Tuesday, 30 December 2008

Desert Island Book?

A curious thing happened on Desert Island Discs the other day. The guest was Baroness Haleh Afshar - I must confess I hadn't heard of her, but, as a Muslim feminist and enemy of the Iranian Ayatollahs' thugocracy, she had an interesting tale to tell. Come the end of the programme, she was invited to choose a book to take with her to the notional desert island, in addition to the Bible and Shakespeare that are, quite rightly, provided. When she opted for the Koran, she was told she couldn't have two religious texts. This seems harsh, even misguided, and I hadn't noticed this rule being applied before. You'd have thought in these multicultural, pluralist times, the BBC would be keen to encourage variety in this field - but apparently not...
I've really no idea which book I'd take myself (choosing those eight records is hard enough). It seems like an impossible choice. Has anyone out there got a Desert Island Book lined up for when the call comes? Remember - religious texts are not allowed. I don't make the rules...


  1. I'm sure a man chose the Koran recently because he wanted to learn about Islam - can't remember who it was but it was only a few weeks ago.

    I think you've got to go for a really vast compendium. At university we had to invest in the Norton Anthology of English Literarature, which is two volumes of exceptionally densely-packed masterpieces. Still got it and refer to it often. Otherwise, the complete Aubrey-Maturin cycle would be a comfort on the lonely evenings.

  2. You could do worse than pick a huge encyclopaedia. If nothing else it would be good for killing things (how typical - put me on a desert island and all I think about is the demise of something)

  3. Ah well, maybe the Plomley Estate have the format locked up tight. The Bible isn't exactly a barrel of laughs and nor are the Koran or the Sutras. And if fish tell jokes they're not saying, so something comic might be an idea in the absence of anything but the surrounding sea.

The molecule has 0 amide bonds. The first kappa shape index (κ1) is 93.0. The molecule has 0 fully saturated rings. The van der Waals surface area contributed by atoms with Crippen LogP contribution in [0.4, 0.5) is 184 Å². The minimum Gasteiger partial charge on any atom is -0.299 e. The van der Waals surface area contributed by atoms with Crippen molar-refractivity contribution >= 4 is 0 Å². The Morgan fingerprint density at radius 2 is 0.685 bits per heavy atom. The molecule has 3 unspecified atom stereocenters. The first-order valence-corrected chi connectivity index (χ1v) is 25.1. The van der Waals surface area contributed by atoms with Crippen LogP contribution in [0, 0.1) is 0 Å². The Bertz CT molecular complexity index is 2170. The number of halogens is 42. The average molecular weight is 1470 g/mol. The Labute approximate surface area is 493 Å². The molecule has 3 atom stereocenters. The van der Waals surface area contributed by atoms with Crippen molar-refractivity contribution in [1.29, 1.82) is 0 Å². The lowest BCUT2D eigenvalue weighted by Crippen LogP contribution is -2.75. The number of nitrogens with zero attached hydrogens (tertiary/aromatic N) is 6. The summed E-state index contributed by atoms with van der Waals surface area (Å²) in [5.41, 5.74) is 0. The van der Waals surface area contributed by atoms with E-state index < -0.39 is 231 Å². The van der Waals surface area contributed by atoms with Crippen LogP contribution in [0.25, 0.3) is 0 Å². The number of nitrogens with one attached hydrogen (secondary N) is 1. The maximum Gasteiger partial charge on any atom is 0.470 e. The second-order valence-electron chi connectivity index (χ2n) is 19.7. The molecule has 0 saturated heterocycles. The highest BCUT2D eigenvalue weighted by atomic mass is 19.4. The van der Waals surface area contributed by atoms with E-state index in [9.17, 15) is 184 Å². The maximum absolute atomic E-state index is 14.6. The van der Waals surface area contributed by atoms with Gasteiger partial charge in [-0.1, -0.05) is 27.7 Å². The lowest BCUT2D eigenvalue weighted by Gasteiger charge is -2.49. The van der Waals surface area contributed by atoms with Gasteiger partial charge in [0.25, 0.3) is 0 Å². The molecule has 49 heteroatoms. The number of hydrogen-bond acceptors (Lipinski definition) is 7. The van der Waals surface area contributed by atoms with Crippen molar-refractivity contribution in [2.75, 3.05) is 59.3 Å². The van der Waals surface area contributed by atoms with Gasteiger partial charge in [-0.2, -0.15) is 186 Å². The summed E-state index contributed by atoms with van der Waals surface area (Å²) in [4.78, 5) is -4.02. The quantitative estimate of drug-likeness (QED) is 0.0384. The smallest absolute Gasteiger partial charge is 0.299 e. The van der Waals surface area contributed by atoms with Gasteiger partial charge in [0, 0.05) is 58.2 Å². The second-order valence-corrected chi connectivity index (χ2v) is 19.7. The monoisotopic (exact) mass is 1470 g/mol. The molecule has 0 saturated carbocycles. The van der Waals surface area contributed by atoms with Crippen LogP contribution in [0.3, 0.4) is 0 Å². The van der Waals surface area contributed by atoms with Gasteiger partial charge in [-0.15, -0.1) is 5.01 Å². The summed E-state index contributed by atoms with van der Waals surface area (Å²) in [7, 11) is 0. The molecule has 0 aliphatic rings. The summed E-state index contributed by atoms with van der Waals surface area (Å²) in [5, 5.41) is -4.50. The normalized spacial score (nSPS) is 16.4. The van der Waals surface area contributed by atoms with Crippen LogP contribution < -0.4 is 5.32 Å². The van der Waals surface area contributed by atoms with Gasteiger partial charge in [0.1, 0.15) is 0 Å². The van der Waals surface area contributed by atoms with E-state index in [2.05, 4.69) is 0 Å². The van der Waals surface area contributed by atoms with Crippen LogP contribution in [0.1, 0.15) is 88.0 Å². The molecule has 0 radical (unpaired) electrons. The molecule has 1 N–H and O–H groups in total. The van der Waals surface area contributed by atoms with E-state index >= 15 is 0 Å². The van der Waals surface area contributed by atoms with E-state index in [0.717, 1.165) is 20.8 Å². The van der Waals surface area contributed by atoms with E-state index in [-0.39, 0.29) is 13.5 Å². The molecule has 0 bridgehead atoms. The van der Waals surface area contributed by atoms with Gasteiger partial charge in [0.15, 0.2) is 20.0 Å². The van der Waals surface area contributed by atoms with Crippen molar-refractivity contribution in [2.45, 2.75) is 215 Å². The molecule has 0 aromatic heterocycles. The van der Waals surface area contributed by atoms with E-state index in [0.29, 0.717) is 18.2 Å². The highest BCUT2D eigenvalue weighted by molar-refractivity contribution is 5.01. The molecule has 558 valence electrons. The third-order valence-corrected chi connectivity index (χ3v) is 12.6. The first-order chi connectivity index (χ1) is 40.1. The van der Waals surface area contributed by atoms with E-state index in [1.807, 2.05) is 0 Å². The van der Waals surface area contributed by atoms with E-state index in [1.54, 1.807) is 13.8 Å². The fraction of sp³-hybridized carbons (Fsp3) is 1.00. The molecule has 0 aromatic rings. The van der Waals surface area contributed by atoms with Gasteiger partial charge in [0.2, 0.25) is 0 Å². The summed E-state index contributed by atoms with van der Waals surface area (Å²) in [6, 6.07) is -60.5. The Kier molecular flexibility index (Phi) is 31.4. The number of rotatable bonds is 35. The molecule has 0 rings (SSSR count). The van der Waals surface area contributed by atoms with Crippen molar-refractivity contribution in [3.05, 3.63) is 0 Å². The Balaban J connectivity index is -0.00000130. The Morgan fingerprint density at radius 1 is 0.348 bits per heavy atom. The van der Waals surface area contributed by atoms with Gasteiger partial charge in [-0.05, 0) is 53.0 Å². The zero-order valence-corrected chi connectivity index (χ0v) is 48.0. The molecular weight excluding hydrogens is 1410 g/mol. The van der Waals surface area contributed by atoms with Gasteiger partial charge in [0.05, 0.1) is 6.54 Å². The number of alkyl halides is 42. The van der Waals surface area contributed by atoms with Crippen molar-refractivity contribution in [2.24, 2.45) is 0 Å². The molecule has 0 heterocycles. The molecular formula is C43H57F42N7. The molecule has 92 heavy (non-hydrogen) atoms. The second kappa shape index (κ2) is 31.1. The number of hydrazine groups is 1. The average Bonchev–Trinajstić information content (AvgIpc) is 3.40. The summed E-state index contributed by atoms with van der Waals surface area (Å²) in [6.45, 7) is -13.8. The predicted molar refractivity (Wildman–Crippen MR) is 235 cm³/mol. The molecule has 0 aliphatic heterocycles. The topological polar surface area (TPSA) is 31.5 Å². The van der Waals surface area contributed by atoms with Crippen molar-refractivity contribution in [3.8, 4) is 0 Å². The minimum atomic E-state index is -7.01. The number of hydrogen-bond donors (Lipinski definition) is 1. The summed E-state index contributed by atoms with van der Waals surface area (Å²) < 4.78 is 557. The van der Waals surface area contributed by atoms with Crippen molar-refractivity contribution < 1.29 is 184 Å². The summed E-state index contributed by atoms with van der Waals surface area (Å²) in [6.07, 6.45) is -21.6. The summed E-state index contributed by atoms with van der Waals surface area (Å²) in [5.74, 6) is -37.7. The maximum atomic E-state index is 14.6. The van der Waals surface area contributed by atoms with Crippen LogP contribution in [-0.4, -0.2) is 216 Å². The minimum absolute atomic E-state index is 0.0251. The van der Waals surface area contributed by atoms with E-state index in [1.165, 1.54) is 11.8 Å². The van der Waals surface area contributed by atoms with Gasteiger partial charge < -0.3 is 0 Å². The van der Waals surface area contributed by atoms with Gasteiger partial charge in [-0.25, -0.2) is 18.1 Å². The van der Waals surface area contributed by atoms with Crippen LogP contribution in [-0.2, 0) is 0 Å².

So I think I'd go for the works of P.G. Wodehouse or possibly every edition of Playboy. Playboy must have printed a vast range of stuff over the years and it might be consoling (or it might be masochistic) to be reminded of what one's missing by way of soft and delectable entertainments while marooned among the palm trees.

  4. Dante, though i daresay he may count as religious. i took Finnegans Wake with me to Italy on a 3-month work placement once, with the idea that i could read and re-read it without getting bored, as i would have with a conventional novel. i got halfway through it and gave up, it was torture. The other books were Lord Jim, which i read in about 2 days, and Italo Calvino's Invisible Cities, which i read in about one sitting. i then borrowed Houllebecq's Atomised from a friend and read it in one sitting, likewise with The Great Gatsby.

    However, i also took Inferno and was able to read and re-read it without boredom.

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  6. Make Way for Lucia by E.F. Benson would probably be my choice.